. Lyon & Saywitz, supra note 4, at 835 (“Child victims may be disproportionally likely to be called to testify in sexual abuse cases because corroborative evidence more often exists for other forms of maltreatment, such as physical abuse and neglect, or other crimes, such as domestic violence and homicide.”).
. Jennifer Anderson, Julie Ellefson, Jodi Lashley, Anne L. Miller, Sara Olinger, Amy Russell, Julie Stauffer, & Judy Weigman, Forensic Interview Protocol: RATAC, 12 T.M. Cooley J. Prac. & Clinical L. 193, 193 (2009–2010). See also A.P. v. Dep’t of Pub. Welfare, 696 A.2d 912, 915–16 (Pa. Commw. Ct. 1997) (finding hearsay statements of child admissible while noting that, “[i]t must be recognized at the outset that cases such as this present special concerns, none more important than the welfare of the children involved”).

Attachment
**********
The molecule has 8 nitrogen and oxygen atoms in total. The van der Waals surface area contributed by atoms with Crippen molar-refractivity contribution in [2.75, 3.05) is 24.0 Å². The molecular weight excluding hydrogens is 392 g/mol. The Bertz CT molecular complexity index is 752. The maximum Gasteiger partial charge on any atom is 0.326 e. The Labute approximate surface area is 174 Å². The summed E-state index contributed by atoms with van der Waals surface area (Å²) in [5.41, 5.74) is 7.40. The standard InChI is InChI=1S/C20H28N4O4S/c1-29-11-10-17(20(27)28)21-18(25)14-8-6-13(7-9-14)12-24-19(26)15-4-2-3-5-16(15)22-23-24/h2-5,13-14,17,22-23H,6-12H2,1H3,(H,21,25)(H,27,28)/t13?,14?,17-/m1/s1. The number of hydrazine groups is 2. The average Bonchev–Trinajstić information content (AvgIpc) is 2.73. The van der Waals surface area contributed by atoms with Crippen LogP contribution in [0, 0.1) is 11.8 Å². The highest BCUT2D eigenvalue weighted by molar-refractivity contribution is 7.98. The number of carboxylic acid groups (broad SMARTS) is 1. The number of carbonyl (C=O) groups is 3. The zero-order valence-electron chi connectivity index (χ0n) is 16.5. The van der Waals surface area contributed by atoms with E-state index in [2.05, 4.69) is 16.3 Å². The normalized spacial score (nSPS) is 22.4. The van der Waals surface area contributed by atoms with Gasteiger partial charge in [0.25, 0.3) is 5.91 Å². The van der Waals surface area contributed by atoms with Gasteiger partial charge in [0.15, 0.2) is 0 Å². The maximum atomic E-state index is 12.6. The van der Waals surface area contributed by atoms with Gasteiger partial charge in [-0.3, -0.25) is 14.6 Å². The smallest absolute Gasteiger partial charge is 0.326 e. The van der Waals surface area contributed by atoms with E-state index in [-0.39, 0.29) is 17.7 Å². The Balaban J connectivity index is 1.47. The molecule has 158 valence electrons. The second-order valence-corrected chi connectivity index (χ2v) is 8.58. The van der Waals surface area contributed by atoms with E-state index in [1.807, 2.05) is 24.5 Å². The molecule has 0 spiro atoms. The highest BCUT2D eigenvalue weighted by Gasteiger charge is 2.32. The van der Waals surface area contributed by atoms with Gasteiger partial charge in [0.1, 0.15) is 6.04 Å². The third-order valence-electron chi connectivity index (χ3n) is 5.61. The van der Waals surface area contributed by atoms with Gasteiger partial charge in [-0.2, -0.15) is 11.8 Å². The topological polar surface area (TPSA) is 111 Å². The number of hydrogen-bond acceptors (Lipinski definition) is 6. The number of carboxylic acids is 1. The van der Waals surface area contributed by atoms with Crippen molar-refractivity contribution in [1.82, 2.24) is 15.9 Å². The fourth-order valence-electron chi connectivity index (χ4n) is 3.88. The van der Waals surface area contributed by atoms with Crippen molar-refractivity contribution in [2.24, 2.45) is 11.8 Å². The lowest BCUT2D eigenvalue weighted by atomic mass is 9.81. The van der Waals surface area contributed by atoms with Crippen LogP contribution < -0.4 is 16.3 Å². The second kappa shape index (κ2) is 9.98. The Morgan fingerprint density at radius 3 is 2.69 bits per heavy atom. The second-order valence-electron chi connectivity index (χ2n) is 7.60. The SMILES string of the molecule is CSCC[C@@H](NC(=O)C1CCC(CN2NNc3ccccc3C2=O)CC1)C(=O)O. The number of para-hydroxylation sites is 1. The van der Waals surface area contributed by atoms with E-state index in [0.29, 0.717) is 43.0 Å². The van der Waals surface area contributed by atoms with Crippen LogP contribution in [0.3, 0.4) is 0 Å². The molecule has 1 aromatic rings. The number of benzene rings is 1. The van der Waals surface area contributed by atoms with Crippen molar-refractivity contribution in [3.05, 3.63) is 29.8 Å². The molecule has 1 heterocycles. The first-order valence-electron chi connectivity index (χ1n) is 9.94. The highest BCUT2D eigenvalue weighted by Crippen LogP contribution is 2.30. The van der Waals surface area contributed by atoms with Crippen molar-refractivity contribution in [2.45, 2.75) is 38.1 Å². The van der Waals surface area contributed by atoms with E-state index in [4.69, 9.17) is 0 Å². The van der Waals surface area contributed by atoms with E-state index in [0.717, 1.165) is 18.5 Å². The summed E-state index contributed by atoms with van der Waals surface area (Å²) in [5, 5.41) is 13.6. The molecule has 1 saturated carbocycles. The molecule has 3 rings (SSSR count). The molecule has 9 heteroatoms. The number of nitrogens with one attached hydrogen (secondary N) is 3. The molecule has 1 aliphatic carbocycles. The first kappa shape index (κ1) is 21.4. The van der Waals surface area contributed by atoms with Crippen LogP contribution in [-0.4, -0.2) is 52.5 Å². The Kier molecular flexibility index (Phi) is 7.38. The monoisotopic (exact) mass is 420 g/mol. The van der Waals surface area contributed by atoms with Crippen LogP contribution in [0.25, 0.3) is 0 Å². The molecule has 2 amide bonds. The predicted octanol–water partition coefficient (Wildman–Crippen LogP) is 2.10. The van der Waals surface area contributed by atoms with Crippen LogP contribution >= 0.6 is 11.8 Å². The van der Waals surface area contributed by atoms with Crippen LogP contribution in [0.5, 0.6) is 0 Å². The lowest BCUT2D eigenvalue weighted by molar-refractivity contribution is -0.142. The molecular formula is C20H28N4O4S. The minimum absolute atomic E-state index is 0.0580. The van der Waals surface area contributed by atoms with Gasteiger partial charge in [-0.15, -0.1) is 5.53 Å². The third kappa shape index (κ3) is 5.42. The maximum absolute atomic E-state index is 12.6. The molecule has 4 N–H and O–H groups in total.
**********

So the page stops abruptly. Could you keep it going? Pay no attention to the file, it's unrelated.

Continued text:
. Child Welfare Information Gateway, Addressing Racial Disproportionality in Child Welfare (2011), available at https://www.childwelfare.gov/pubs/issue_briefs/racial_
. Richard Wexler, Take the Children and Run: Tales from the Age of ASFA, 26 New Eng. L. Rev. 129, 137 (2001). The 2011 Child Maltreatment study measured “Percentage of Foster Care Children Who Were Not Victimized by a Foster Care Provider.” Child Maltreatment 2011, supra note 2, at tbl. 3–15. Most children in foster care were not victimized, but some states had a greater than one percent rate of victimization in 2011. Id.
. Emily Buss, Parents’ Rights and Parents Wronged, 57 Ohio St. L.J. 431, 439 (1996). See also Trudy B. Festinger, The 24-Month Court Review of Children in Foster Care, 54 Child Welfare 211 (1975).